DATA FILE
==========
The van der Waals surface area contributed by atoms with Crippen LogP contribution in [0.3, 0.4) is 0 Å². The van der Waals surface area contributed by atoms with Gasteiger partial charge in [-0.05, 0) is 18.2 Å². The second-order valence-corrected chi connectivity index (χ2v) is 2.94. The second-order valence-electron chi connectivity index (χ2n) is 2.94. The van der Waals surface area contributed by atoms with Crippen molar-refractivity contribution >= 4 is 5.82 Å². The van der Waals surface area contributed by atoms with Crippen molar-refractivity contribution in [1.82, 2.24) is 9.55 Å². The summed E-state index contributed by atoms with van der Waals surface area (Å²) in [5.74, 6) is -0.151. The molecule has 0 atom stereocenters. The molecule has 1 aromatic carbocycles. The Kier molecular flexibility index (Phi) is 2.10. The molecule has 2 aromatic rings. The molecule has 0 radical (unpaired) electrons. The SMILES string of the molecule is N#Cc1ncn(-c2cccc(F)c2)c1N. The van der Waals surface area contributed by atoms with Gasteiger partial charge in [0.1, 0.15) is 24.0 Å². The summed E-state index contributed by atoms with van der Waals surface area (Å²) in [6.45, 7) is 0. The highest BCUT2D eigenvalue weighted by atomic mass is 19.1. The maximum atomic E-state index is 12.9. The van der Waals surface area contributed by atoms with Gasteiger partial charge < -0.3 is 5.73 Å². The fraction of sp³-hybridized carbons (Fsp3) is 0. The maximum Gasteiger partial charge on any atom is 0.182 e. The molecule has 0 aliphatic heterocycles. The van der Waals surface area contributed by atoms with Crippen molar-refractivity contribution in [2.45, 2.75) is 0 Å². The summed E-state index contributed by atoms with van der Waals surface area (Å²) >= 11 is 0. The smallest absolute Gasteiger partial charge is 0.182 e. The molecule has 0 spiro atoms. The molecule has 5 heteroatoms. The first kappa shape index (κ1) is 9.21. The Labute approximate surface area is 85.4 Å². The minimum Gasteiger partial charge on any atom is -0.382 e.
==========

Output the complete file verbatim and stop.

The van der Waals surface area contributed by atoms with Crippen LogP contribution in [0.3, 0.4) is 0 Å². The van der Waals surface area contributed by atoms with Gasteiger partial charge in [-0.05, 0) is 18.2 Å². The second-order valence-corrected chi connectivity index (χ2v) is 2.94. The second-order valence-electron chi connectivity index (χ2n) is 2.94. The van der Waals surface area contributed by atoms with Crippen molar-refractivity contribution >= 4 is 5.82 Å². The van der Waals surface area contributed by atoms with Crippen molar-refractivity contribution in [1.82, 2.24) is 9.55 Å². The summed E-state index contributed by atoms with van der Waals surface area (Å²) in [5.74, 6) is -0.151. The molecule has 0 atom stereocenters. The molecule has 1 aromatic carbocycles. The Kier molecular flexibility index (Phi) is 2.10. The molecule has 2 aromatic rings. The molecule has 0 radical (unpaired) electrons. The SMILES string of the molecule is N#Cc1ncn(-c2cccc(F)c2)c1N. The van der Waals surface area contributed by atoms with Gasteiger partial charge in [0.1, 0.15) is 24.0 Å². The summed E-state index contributed by atoms with van der Waals surface area (Å²) in [6.45, 7) is 0. The highest BCUT2D eigenvalue weighted by atomic mass is 19.1. The maximum atomic E-state index is 12.9. The van der Waals surface area contributed by atoms with Gasteiger partial charge < -0.3 is 5.73 Å². The fraction of sp³-hybridized carbons (Fsp3) is 0. The maximum Gasteiger partial charge on any atom is 0.182 e. The molecule has 0 aliphatic heterocycles. The van der Waals surface area contributed by atoms with Crippen molar-refractivity contribution in [2.45, 2.75) is 0 Å². The summed E-state index contributed by atoms with van der Waals surface area (Å²) >= 11 is 0. The smallest absolute Gasteiger partial charge is 0.182 e. The molecule has 0 spiro atoms. The molecule has 5 heteroatoms. The first kappa shape index (κ1) is 9.21. The Labute approximate surface area is 85.4 Å². The minimum Gasteiger partial charge on any atom is -0.382 e.